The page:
Age-related macular degeneration (AMD) is a common eye condition and a leading cause of vision loss among people age 50 and older. It causes damage to the macula, a small spot near the center of the retina and the part of the eye needed for sharp, central vision, which lets us see objects that are straight ahead.
Glaucoma is a progressive optic neuropathy characterized by degeneration of retinal ganglion cells, cupping of the optic nerve heads and visual field defects often related to elevated intraocular pressure. Glaucoma affects 70 million people worldwide, and constitutes the second largest cause of bilateral blindness in the world . Primary open angle glaucoma (POAG) is a multifactorial neurodegenerative disease. Both genetic and environmental factors are thought to contribute to the pathophysiology of the disease. Glaucoma is a complex clinical trait and its inheritance has been shown to follow both Mendelian and non-Mendelian models .
Age-related macular degeneration (AMD) is a clinical condition in which there is a progressive decrease in central vision. There are two forms of macular degeneration, dry/nonexudative and wet/exudative, and these differ in fundal findings and treatment options. Dry macular degeneration is due to accumulation of drusen between the retinal pigment epithelium and Bruch’s membrane and eventually progresses to geographic atrophy. Geographic atrophy refers to loss of retinal pigment epithelium (RPE) and photoreceptors. Wet macular degeneration, comprising up to 80% of cases of macular degeneration, is due to neovascularization forming choroidal neovascular membranes, which are unstable vessels leading to an array of complications including
Age-related macular degeneration (AMD) can take two possible forms. Neovascular AMD (wet-AMD) or non-neovascular AMD (dry-AMD) as discussed in the introduction. The available treatment involved in curing patients suffering from AMD differs between the two types of the disease. Neovascular AMD has previously been treated by coagulation therapies of the blood vessel present in the fovea (part of the retina where the ability of vision is the highest). These therapies involve the use of infrared laser light to destroy any additional or new vascular cells in the fovea with the objective of avoiding the leakage of blood vessels. This would prevent photoreceptors from further being damaged and so won’t deteriorate vision any further. However,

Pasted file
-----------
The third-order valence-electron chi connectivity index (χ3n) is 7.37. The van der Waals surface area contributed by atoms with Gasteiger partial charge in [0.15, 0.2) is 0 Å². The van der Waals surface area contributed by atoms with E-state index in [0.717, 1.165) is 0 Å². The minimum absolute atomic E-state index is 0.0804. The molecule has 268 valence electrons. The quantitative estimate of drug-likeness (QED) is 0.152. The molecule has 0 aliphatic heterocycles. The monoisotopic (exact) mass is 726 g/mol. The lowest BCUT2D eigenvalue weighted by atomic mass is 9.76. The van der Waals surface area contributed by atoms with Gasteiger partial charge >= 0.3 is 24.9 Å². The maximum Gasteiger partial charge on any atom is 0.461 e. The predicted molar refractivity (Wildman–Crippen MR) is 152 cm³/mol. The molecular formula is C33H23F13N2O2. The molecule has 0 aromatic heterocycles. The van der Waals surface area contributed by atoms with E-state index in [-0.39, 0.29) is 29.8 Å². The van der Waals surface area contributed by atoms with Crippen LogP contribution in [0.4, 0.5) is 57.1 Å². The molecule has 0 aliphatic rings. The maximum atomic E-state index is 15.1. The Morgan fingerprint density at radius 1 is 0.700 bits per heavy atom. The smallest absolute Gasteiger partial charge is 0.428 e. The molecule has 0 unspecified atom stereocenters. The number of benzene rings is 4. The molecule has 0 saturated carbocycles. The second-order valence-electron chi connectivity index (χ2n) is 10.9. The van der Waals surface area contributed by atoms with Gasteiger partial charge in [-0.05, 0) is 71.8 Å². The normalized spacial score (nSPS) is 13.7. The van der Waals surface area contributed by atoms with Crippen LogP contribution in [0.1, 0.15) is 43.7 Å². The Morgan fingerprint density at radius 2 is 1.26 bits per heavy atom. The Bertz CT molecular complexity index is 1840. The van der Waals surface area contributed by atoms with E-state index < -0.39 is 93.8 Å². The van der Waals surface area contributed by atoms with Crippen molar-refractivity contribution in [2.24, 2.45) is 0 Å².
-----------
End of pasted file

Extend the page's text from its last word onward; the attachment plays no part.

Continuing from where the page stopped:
Glaucoma is a form of progressive optic neuropathy that has clinically visible structural damage at the ONH and RNFL that correlates to a functional VF deficit1-4. These glaucomatous structural changes include thinning or notching of the NRR, bayonetting of vessels, loss of RNFL,
Age related macular degeneration (AMD) is the leading cause of blindness in people over the age of 50. Every ten years after the age of 50 the prevalence of this disease increases exponentially. Many different factors contribute to the development of AMD including genetic, environment, and metabolic functions. Aside from smoking, abnormal blood pressure, and an unhealthy diet low in fruits and vegetables, many more studies are concluding that similar inflammatory and oxidative processes seen in other age related diseases are also playing a key role in the development of AMD. This disease affects the central areas of the retina and choroid. In return central vision is impaired while peripheral vision is usually not lost. AMD is
The war against human blindness has been ongoing affair since the beginning of time. Because the origin of blindness varies from case to case, there is no single remedy and limited solutions are available to the visually impaired. However, recent technological breakthroughs have allowed scientists and doctors to test out possible solutions to a particular niche in the blindness spectrum: degenerative retinal diseases. Degenerative retinal diseases such as Retinitis Pigmentosa (RP) attack the retina exclusively. Because of that exclusivity, the other structures in the eye are typically not compromised. Therefore, the use of a retinal implant or prosthetic device to restore functional “vision” is possible. While it is important to note that retinal implants are still a pioneering technology, clinical trials such as the Argus II clinical trial, and eye health care professionals alike are reporting promising results. As such, it seems likely that retinal prosthetic devices will be a game-changer in the future treatment of degenerative retinal diseases since the devices can restore a form of vision to an otherwise blind patient.
I chose to do the retina because of two reasons. First, I have eye problems and I thought it would be interesting to learn a little-bit more about the eye because of my eye problems. Second,
Ocular manifestations in SLE are quite common and can sometimes be vision threatening. They may also often be the first manifestations of the disease.(2,3) SLE can affect any part of the eye and visual pathway. Also, some ocular manifestations can result from the use of some drugs in the treatment of SLE like hydroxychloroquine and steroids.